So what does Blizzard's game have anything to do with what I'm saying? Any MMO on the market now usually just copies WoW's style and adds a few different features. Either that or they are a grindfest straight out of the east where that type of game is the way they like to play. Blizzard is trying to change it up though by creating a game that all walks of life can enjoy and though it seems extremely easy now it's probably going to get better with the new release of content. With a player base as large as theirs, they really need too. Not everyone has the time to play the game like it was a job and just grind away at everything thrown at them. Some people just like to sit down, jump in a quick dungeon for half an hour, play some PvP for another half hour then call it a night. There's all sorts of scenarios of how much time a person would like to spend on the game and how they want to play the game.
Blizzard isn't the only one trying to keep the MMO industry from going stale with mild games. Some other recent games that are trying to break some molds and bring some challenging content are Rift, Star Wars: The Old Republic and Guild Wars 2. Rift and Star Wars are trying to stick with WoW's formula more but tweaking and designing the system in a way that people are actually enjoying more than WoW's current iteration. Guild Wars 2 is bringing some unique changes to questing, group dynamics and class design that I can't wait to see how they work out.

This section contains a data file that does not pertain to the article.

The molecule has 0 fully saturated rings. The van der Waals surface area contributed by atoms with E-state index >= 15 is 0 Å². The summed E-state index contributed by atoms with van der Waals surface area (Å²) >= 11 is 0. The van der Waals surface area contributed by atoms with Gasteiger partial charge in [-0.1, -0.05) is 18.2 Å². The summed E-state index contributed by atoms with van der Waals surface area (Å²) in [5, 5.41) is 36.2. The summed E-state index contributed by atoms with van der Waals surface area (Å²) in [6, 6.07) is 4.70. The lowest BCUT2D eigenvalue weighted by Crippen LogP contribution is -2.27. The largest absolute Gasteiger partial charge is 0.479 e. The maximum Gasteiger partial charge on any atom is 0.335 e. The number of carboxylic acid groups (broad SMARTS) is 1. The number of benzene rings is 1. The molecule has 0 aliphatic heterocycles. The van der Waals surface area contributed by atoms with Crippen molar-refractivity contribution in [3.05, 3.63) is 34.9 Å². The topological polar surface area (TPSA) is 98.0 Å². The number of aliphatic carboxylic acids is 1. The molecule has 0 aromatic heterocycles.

Developing That Balance
That last part was just an idea of one companies view of how they are developing their game and improving it for all walks of life and how I view it. But developing a game to appeal to a large audience is difficult to say the least and is a challenge in itself. So how can companies go about creating this balance in games? How can they appeal to more than one audience?
The way most companies get around it is by adding a difficulty system. This can range from very easy to impossibly hard but it allows people to jump into whatever setting they like or to challenge themselves with something harder. Often times a company will put in rewards for completing harder difficulties by allowing you to show off your achievement to others online. Achievements can either be a boon to the industry or a setback but really they help players feel accomplished about what they did and to explore new challenges within the game's world. You know you beat the game and did that amazing stunt but how many others know? How many others may have? What haven't you done that you could try?
As much as a difficulty system is great, some developers would rather just rehash an old design from one of their other games or even a competitors that is often too easy for most people. They then try to market it more towards kids even though their audience for it could be vastly larger depending on what they are basing the game around. I don't know about anyone else but when I was a kid (yeah I said that) almost all the games marketed towards kids weren't easy. They ranged from pretty challenging to frustratingly hard, controller throwing tantrum difficulty. This is probably why the older player base is looking for something more challenging because the games they grew up with were harder than anything publishers can come up with today. That's why games like Dark Souls and Ninja Gaiden are big with gamers. If you need a real challenge, pick one of those up.